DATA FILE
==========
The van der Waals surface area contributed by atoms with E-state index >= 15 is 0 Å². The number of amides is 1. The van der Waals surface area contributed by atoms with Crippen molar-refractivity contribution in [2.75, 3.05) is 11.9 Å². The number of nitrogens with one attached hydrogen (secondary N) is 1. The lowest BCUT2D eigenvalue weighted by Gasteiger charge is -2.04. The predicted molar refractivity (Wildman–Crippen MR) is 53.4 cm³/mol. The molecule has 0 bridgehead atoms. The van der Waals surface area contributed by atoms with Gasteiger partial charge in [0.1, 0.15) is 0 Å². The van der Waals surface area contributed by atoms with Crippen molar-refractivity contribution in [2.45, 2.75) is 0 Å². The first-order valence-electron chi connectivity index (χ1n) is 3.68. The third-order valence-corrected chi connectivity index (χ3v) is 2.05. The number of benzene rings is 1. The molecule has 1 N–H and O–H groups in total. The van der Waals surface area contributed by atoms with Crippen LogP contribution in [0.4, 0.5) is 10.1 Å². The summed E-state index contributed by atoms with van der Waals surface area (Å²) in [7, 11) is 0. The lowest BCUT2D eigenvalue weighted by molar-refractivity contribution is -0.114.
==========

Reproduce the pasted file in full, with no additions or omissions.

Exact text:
The van der Waals surface area contributed by atoms with E-state index >= 15 is 0 Å². The number of amides is 1. The van der Waals surface area contributed by atoms with Crippen molar-refractivity contribution in [2.75, 3.05) is 11.9 Å². The number of nitrogens with one attached hydrogen (secondary N) is 1. The lowest BCUT2D eigenvalue weighted by Gasteiger charge is -2.04. The predicted molar refractivity (Wildman–Crippen MR) is 53.4 cm³/mol. The molecule has 0 bridgehead atoms. The van der Waals surface area contributed by atoms with Gasteiger partial charge in [0.1, 0.15) is 0 Å². The van der Waals surface area contributed by atoms with Crippen molar-refractivity contribution in [2.45, 2.75) is 0 Å². The first-order valence-electron chi connectivity index (χ1n) is 3.68. The third-order valence-corrected chi connectivity index (χ3v) is 2.05. The number of benzene rings is 1. The molecule has 1 N–H and O–H groups in total. The van der Waals surface area contributed by atoms with Crippen LogP contribution in [0.4, 0.5) is 10.1 Å². The summed E-state index contributed by atoms with van der Waals surface area (Å²) in [7, 11) is 0. The lowest BCUT2D eigenvalue weighted by molar-refractivity contribution is -0.114.